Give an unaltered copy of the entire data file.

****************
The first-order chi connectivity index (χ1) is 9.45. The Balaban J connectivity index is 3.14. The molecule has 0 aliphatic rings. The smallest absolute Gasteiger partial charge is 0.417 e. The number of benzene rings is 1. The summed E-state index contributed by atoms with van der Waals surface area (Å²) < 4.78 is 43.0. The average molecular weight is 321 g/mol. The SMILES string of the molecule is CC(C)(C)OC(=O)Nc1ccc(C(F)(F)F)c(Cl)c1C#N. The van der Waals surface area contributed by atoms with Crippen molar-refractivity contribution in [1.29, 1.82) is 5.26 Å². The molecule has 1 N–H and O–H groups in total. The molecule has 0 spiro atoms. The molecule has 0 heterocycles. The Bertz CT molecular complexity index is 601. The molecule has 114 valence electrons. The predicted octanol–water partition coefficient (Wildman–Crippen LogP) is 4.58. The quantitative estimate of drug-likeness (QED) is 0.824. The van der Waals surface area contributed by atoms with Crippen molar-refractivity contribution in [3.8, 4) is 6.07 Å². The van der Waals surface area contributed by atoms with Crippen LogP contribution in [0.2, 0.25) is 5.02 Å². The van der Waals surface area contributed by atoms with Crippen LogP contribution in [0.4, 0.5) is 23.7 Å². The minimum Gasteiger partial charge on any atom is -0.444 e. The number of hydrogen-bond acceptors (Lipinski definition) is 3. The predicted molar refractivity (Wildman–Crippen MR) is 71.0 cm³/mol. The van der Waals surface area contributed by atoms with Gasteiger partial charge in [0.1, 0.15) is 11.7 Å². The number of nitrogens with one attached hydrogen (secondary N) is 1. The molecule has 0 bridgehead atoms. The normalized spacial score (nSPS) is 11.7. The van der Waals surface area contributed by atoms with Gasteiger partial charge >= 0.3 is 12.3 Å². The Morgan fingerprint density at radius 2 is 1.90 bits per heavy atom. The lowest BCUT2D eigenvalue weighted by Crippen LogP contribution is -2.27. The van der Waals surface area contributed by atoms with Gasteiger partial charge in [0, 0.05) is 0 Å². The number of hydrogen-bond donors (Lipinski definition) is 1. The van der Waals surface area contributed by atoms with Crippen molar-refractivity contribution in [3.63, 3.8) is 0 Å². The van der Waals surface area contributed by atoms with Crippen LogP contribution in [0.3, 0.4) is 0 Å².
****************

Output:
The first-order chi connectivity index (χ1) is 9.45. The Balaban J connectivity index is 3.14. The molecule has 0 aliphatic rings. The smallest absolute Gasteiger partial charge is 0.417 e. The number of benzene rings is 1. The summed E-state index contributed by atoms with van der Waals surface area (Å²) < 4.78 is 43.0. The average molecular weight is 321 g/mol. The SMILES string of the molecule is CC(C)(C)OC(=O)Nc1ccc(C(F)(F)F)c(Cl)c1C#N. The van der Waals surface area contributed by atoms with Crippen molar-refractivity contribution in [1.29, 1.82) is 5.26 Å². The molecule has 1 N–H and O–H groups in total. The molecule has 0 spiro atoms. The molecule has 0 heterocycles. The Bertz CT molecular complexity index is 601. The molecule has 114 valence electrons. The predicted octanol–water partition coefficient (Wildman–Crippen LogP) is 4.58. The quantitative estimate of drug-likeness (QED) is 0.824. The van der Waals surface area contributed by atoms with Crippen molar-refractivity contribution in [3.8, 4) is 6.07 Å². The van der Waals surface area contributed by atoms with Crippen LogP contribution in [0.2, 0.25) is 5.02 Å². The van der Waals surface area contributed by atoms with Crippen LogP contribution in [0.4, 0.5) is 23.7 Å². The minimum Gasteiger partial charge on any atom is -0.444 e. The number of hydrogen-bond acceptors (Lipinski definition) is 3. The predicted molar refractivity (Wildman–Crippen MR) is 71.0 cm³/mol. The van der Waals surface area contributed by atoms with Gasteiger partial charge in [0.1, 0.15) is 11.7 Å². The number of nitrogens with one attached hydrogen (secondary N) is 1. The molecule has 0 bridgehead atoms. The normalized spacial score (nSPS) is 11.7. The van der Waals surface area contributed by atoms with Gasteiger partial charge >= 0.3 is 12.3 Å². The Morgan fingerprint density at radius 2 is 1.90 bits per heavy atom. The lowest BCUT2D eigenvalue weighted by Crippen LogP contribution is -2.27. The van der Waals surface area contributed by atoms with Gasteiger partial charge in [0, 0.05) is 0 Å². The number of hydrogen-bond donors (Lipinski definition) is 1. The van der Waals surface area contributed by atoms with Crippen molar-refractivity contribution in [3.63, 3.8) is 0 Å². The van der Waals surface area contributed by atoms with Crippen LogP contribution in [0.3, 0.4) is 0 Å².